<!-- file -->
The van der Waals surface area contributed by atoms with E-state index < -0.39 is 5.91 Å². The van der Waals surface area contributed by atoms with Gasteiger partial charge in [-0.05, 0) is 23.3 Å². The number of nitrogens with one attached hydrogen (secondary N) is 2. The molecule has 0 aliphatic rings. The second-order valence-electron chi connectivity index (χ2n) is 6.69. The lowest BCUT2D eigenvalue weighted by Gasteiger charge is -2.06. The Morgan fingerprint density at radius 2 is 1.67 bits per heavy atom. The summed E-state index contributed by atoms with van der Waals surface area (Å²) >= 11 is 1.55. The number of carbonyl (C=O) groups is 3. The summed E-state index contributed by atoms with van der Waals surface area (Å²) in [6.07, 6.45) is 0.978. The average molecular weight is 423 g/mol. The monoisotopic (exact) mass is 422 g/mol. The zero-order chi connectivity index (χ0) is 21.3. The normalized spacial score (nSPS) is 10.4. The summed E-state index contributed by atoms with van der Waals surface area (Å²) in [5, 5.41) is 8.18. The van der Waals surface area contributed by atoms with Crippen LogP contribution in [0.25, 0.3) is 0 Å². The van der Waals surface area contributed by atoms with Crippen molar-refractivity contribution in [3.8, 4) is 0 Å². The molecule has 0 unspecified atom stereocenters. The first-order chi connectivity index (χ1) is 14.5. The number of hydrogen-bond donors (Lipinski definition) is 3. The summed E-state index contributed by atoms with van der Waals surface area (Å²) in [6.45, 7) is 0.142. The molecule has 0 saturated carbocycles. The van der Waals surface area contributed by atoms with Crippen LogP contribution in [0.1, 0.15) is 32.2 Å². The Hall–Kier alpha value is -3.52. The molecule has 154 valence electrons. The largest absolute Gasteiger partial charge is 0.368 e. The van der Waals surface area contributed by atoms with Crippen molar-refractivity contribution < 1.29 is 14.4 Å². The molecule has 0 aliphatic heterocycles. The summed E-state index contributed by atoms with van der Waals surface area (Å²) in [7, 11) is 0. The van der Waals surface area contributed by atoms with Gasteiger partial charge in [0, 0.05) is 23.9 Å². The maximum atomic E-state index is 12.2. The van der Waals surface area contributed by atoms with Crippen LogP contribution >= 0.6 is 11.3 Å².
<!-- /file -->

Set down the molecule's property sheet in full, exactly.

The van der Waals surface area contributed by atoms with E-state index < -0.39 is 5.91 Å². The van der Waals surface area contributed by atoms with Gasteiger partial charge in [-0.05, 0) is 23.3 Å². The number of nitrogens with one attached hydrogen (secondary N) is 2. The molecule has 0 aliphatic rings. The second-order valence-electron chi connectivity index (χ2n) is 6.69. The lowest BCUT2D eigenvalue weighted by Gasteiger charge is -2.06. The Morgan fingerprint density at radius 2 is 1.67 bits per heavy atom. The summed E-state index contributed by atoms with van der Waals surface area (Å²) >= 11 is 1.55. The number of carbonyl (C=O) groups is 3. The summed E-state index contributed by atoms with van der Waals surface area (Å²) in [6.07, 6.45) is 0.978. The average molecular weight is 423 g/mol. The monoisotopic (exact) mass is 422 g/mol. The zero-order chi connectivity index (χ0) is 21.3. The normalized spacial score (nSPS) is 10.4. The summed E-state index contributed by atoms with van der Waals surface area (Å²) in [5, 5.41) is 8.18. The van der Waals surface area contributed by atoms with Crippen LogP contribution in [0.25, 0.3) is 0 Å². The van der Waals surface area contributed by atoms with Crippen molar-refractivity contribution in [3.8, 4) is 0 Å². The molecule has 0 unspecified atom stereocenters. The first-order chi connectivity index (χ1) is 14.5. The number of hydrogen-bond donors (Lipinski definition) is 3. The summed E-state index contributed by atoms with van der Waals surface area (Å²) in [6.45, 7) is 0.142. The molecule has 0 saturated carbocycles. The van der Waals surface area contributed by atoms with Crippen LogP contribution in [0.1, 0.15) is 32.2 Å². The Hall–Kier alpha value is -3.52. The molecule has 154 valence electrons. The largest absolute Gasteiger partial charge is 0.368 e. The van der Waals surface area contributed by atoms with Crippen molar-refractivity contribution < 1.29 is 14.4 Å². The molecule has 0 aliphatic heterocycles. The summed E-state index contributed by atoms with van der Waals surface area (Å²) in [7, 11) is 0. The van der Waals surface area contributed by atoms with Gasteiger partial charge in [0, 0.05) is 23.9 Å². The maximum atomic E-state index is 12.2. The van der Waals surface area contributed by atoms with Crippen LogP contribution >= 0.6 is 11.3 Å².